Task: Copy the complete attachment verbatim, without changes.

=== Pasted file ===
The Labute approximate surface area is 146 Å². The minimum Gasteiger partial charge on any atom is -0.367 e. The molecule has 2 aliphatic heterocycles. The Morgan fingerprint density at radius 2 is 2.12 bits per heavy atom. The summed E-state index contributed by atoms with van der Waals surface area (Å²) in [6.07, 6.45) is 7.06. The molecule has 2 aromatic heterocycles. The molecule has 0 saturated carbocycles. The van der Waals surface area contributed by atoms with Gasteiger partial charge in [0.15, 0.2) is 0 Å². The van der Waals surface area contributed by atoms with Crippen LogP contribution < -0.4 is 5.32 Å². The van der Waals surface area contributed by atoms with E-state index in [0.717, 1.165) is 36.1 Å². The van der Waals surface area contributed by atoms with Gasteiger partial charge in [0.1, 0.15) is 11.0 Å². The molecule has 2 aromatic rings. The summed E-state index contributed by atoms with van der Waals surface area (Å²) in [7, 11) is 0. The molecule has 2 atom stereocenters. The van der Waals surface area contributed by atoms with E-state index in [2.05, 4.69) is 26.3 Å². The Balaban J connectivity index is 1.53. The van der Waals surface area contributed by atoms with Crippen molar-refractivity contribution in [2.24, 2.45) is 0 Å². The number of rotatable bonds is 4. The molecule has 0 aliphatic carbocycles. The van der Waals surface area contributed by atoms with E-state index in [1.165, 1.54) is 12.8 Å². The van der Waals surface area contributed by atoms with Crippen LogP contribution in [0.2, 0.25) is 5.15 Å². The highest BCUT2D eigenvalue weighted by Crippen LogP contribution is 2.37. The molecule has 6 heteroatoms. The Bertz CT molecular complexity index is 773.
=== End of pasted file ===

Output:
The Labute approximate surface area is 146 Å². The minimum Gasteiger partial charge on any atom is -0.367 e. The molecule has 2 aliphatic heterocycles. The Morgan fingerprint density at radius 2 is 2.12 bits per heavy atom. The summed E-state index contributed by atoms with van der Waals surface area (Å²) in [6.07, 6.45) is 7.06. The molecule has 2 aromatic heterocycles. The molecule has 0 saturated carbocycles. The van der Waals surface area contributed by atoms with Gasteiger partial charge in [0.15, 0.2) is 0 Å². The van der Waals surface area contributed by atoms with Crippen LogP contribution < -0.4 is 5.32 Å². The van der Waals surface area contributed by atoms with E-state index in [0.717, 1.165) is 36.1 Å². The van der Waals surface area contributed by atoms with Gasteiger partial charge in [0.1, 0.15) is 11.0 Å². The molecule has 2 aromatic rings. The summed E-state index contributed by atoms with van der Waals surface area (Å²) in [7, 11) is 0. The molecule has 2 atom stereocenters. The van der Waals surface area contributed by atoms with E-state index in [2.05, 4.69) is 26.3 Å². The Balaban J connectivity index is 1.53. The van der Waals surface area contributed by atoms with Crippen molar-refractivity contribution in [2.24, 2.45) is 0 Å². The number of rotatable bonds is 4. The molecule has 0 aliphatic carbocycles. The van der Waals surface area contributed by atoms with E-state index in [1.165, 1.54) is 12.8 Å². The van der Waals surface area contributed by atoms with Crippen LogP contribution in [0.2, 0.25) is 5.15 Å². The highest BCUT2D eigenvalue weighted by Crippen LogP contribution is 2.37. The molecule has 6 heteroatoms. The Bertz CT molecular complexity index is 773.